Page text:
To start the New Year, the US Food and Drug Administration (FDA) has approved drugs relevant to conditions often treated by nurse practitioners and PAs. Approvals include treatments for schizophrenia and bipolar disorder, pertussis, Alzheimer disease, and type 2 diabetes.

Rykindo® for Schizophrenia and Bipolar Disorder

The FDA has approved Rykindo® (risperidone extended-release injectable suspension for intramuscular [IM] use) to treat schizophrenia in adults, and as monotherapy or as adjunctive therapy to lithium or valproate for the maintenance treatment of bipolar I disorder.

Rykindo is an atypical antipsychotic and is intended for intramuscular injection once every 2 weeks. Approval was based on data from adequate and well-controlled studies with risperidone long-acting injection IM.

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Rykindo is supplied as a single-dose kit consisting of a vial, prefilled syringe, clear diluent, vial adapter, and needle. It is available in 12.5 mg, 25 mg, 37.5 mg, and 50 mg dosages. 

Adacel® for Use During Pregnancy to Prevent Pertussis in Infants  

Adacel® (tetanus toxoid, reduced diphtheria toxoid, and acellular pertussis vaccine, adsorbed [Tdap]) was approved by the FDA for immunization during the third trimester to prevent pertussis in infants younger than 2 months.

Approval was based on re-analysis of data obtained from an observational study of the Tdap vaccine. Adacel was estimated to be 88% (95% CI, 43.8-97.4) effective in preventing pertussis in infants younger than 2 months when administered during the third trimester and 14 days before pregnancy. Data from a retrospective passive surveillance study suggest that the rates of major birth defects and miscarriage in women who received Adacel within 30 days prior to pregnancy or during pregnancy are consistent with estimated background rates.

Adacel is administered as a single 0.5-mL intramuscular injection. Adacel should be administered to pregnant individuals during the third trimester and is also indicated for booster immunization against tetanus, diphtheria, and pertussis in individuals 10 to 64 years old.

Leqembi for Alzheimer Disease

The FDA has granted accelerated approval to Leqembi™ (lecanemab-irmb) for the treatment of Alzheimer disease. Treatment with Leqembi should be initiated in patients with mild cognitive impairment or mild dementia stage of disease, the population studied in clinical trials.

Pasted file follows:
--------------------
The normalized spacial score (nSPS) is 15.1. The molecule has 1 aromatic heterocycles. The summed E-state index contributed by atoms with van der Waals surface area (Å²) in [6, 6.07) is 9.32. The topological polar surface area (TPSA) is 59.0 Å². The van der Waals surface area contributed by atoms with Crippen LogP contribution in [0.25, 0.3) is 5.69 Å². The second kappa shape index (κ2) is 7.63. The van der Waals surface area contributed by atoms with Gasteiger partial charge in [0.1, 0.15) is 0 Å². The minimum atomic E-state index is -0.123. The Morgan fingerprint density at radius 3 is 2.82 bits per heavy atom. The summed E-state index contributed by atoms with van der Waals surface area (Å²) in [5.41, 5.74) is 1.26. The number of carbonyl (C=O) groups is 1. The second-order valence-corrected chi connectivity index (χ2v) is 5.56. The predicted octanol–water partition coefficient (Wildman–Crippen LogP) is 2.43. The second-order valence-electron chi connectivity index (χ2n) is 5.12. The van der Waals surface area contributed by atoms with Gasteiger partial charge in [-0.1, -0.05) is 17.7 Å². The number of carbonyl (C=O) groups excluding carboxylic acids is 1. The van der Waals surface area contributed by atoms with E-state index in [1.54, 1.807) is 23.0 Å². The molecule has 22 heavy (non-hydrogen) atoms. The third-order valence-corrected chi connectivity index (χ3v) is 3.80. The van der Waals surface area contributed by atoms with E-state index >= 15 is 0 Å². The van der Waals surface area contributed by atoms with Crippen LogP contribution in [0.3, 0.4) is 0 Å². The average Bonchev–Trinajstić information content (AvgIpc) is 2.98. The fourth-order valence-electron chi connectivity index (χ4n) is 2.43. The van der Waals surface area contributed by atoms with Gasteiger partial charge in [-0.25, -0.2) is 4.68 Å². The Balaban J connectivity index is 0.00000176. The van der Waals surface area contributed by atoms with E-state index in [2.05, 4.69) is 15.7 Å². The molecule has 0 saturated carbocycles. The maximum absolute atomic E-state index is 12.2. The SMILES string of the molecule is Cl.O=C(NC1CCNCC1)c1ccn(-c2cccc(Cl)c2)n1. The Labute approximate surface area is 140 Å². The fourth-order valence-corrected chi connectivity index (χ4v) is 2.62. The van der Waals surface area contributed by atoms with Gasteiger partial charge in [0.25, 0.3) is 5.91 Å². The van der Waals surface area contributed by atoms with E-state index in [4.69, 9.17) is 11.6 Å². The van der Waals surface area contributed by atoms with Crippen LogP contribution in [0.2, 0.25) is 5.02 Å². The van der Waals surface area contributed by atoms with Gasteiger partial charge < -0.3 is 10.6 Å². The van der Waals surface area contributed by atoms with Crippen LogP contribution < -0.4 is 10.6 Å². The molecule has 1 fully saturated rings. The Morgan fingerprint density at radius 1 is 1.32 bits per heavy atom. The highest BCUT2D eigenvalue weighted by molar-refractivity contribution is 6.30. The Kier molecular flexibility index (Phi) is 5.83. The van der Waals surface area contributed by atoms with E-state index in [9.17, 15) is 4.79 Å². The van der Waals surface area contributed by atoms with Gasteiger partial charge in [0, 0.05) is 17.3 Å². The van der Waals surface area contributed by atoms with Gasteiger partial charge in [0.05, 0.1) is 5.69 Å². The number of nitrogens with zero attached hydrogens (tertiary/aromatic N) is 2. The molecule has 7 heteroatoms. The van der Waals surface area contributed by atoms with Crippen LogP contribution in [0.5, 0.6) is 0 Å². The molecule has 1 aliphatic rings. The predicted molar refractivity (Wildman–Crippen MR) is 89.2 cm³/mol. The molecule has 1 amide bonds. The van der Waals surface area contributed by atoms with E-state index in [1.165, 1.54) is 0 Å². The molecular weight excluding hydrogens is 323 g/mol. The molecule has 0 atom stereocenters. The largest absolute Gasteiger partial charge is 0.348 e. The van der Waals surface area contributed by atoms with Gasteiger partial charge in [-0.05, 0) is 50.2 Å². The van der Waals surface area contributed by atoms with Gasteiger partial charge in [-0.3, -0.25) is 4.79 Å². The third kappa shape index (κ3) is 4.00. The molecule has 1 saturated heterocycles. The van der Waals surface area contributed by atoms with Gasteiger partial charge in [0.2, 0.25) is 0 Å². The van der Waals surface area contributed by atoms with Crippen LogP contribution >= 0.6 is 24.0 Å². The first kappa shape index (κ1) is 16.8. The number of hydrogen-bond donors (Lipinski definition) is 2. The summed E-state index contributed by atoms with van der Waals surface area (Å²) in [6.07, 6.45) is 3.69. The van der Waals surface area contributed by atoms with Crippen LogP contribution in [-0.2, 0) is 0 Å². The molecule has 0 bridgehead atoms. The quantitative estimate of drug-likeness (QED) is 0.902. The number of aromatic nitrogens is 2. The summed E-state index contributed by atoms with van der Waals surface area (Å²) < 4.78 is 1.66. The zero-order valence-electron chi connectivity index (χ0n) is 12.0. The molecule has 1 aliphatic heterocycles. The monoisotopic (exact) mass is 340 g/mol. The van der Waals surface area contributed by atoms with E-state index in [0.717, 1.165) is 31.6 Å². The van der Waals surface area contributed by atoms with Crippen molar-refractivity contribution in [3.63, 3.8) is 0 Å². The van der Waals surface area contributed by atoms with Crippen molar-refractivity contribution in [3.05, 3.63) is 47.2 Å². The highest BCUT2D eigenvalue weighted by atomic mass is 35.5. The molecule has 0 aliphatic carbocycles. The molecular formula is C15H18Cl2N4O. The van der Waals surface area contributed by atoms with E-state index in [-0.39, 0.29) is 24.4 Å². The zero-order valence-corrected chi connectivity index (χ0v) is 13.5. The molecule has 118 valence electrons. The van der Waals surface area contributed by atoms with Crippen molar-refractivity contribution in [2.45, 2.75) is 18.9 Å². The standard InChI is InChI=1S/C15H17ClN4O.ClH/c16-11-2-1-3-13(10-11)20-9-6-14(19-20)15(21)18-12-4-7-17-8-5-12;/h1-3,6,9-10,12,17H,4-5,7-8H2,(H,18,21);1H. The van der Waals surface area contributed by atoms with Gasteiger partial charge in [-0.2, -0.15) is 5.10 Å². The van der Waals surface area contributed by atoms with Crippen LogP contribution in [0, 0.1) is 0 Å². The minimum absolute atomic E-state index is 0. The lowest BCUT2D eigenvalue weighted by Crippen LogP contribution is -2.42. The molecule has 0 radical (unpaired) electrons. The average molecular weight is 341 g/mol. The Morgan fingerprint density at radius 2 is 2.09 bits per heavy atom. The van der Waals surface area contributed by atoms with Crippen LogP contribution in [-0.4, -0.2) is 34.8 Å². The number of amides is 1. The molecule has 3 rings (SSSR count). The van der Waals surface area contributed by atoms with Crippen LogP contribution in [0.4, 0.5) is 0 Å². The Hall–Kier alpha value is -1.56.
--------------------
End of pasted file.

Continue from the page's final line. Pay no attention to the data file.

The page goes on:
Leqembi is a humanized immunoglobulin gamma 1 (IgG1) monoclonal antibody directed against aggregated soluble and insoluble forms of amyloid beta. It reduces amyloid beta plaques in the brain.

Accelerated approval was based on a reduction in amyloid beta plaques observed in patients treated with Leqembi. In a phase 2b study, 856 patients with early Alzheimer disease and confirmed amyloid pathology were randomly assigned to receive 1 of 5 doses of Leqembi or placebo (n=247). Patients treated with Leqembi 10 mg/kg every 2 weeks (the approved dose) showed a statistically significant reduction in brain amyloid plaque from baseline to week 79 compared with those who received placebo (difference from placebo, -0.310 [P <.001]).

The most common adverse reactions reported were infusion-related reactions, headache, and amyloid-related imaging abnormalities with edema.

Leqembi is supplied as a preservative-free solution in single-dose vials of 500 mg/ 5 mL and 200 mg/ 2 mL. Treatment is administered by intravenous infusion once every 2 weeks.

Brenzavvyfor Type 2 Diabetes

The FDA has approved Brenzavvy™ (bexagliflozin), an oral sodium-glucose cotransporter 2 inhibitor, as an adjunct to diet and exercise to improve glycemic control in adults diagnosed with type 2 diabetes.

The approval was based on data from 23 clinical trials that enrolled more than 5000 adults with type 2 diabetes. The efficacy and safety of Brenzavvy were evaluated with the drug used as monotherapy, in combination with metformin, and vs glimepiride and sitagliptin as add-on therapy to metformin. The agent was also studied in adults with type 2 diabetes mellitus with moderate renal impairment, and in adults with type 2 diabetes mellitus with established cardiovascular disease (CVD) or at increased risk for CVD.

Results from these trials indicated that treatment with Brenzavvy significantly reduced hemoglobin A1c compared with placebo. The efficacy of Brenzavvy was observed to be noninferior to glimepiride (titrated to a maximum dose of 6 mg) and sitagliptin 100 mg once daily.

Brenzavvy was not superior to placebo in reducing major adverse cardiovascular events. In a trial that included patients with type 2 diabetes and either established CVD or multiple risk factors for CVD, 10.1% (57/567) of the placebo group experienced 1 reducing major adverse cardiovascular event vs 7.9% (89/1132) of the Brenzavvy group.

The most common adverse reactions reported were female genital mycotic infections, urinary tract infection, and increased urination. Brenzavvyis supplied as 20-mg tablets in 30- and 90-count bottles.


1. Rykindo. Prescribing information. Luye Pharma; 2022. Accessed January 23, 2023.

2. Adacel. Prescribing information. Sanofi Pasteur Inc; 2023. Accessed January 23, 2023.

3. Leqembi. Prescribing information. Eisai; 2022. Accessed January 23, 2023.

4. Brenzavvy. Prescribing information. TheracosBio; 2022. Accessed January 24, 2023.